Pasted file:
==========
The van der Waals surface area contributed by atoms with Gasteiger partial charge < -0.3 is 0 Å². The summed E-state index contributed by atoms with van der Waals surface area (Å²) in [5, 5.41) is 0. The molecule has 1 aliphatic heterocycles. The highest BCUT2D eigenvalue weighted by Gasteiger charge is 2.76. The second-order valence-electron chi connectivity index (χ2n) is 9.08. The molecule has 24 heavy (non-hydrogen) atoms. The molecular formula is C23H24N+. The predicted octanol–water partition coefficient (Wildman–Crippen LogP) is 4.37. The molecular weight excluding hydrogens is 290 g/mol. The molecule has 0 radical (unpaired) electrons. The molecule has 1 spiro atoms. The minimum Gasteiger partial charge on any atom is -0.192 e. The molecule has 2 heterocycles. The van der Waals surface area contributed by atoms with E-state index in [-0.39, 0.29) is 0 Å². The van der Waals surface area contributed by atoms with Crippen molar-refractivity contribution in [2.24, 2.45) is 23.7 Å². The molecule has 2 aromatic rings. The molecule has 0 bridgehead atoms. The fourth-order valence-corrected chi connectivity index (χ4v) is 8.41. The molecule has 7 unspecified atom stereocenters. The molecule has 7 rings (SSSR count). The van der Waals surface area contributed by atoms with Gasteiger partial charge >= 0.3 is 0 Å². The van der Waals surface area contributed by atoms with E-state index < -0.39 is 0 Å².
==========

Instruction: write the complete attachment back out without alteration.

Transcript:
The van der Waals surface area contributed by atoms with Gasteiger partial charge < -0.3 is 0 Å². The summed E-state index contributed by atoms with van der Waals surface area (Å²) in [5, 5.41) is 0. The molecule has 1 aliphatic heterocycles. The highest BCUT2D eigenvalue weighted by Gasteiger charge is 2.76. The second-order valence-electron chi connectivity index (χ2n) is 9.08. The molecule has 24 heavy (non-hydrogen) atoms. The molecular formula is C23H24N+. The predicted octanol–water partition coefficient (Wildman–Crippen LogP) is 4.37. The molecular weight excluding hydrogens is 290 g/mol. The molecule has 0 radical (unpaired) electrons. The molecule has 1 spiro atoms. The minimum Gasteiger partial charge on any atom is -0.192 e. The molecule has 2 heterocycles. The van der Waals surface area contributed by atoms with E-state index in [-0.39, 0.29) is 0 Å². The van der Waals surface area contributed by atoms with Crippen molar-refractivity contribution in [2.24, 2.45) is 23.7 Å². The molecule has 2 aromatic rings. The molecule has 0 bridgehead atoms. The fourth-order valence-corrected chi connectivity index (χ4v) is 8.41. The molecule has 7 unspecified atom stereocenters. The molecule has 7 rings (SSSR count). The van der Waals surface area contributed by atoms with Gasteiger partial charge >= 0.3 is 0 Å². The van der Waals surface area contributed by atoms with E-state index < -0.39 is 0 Å².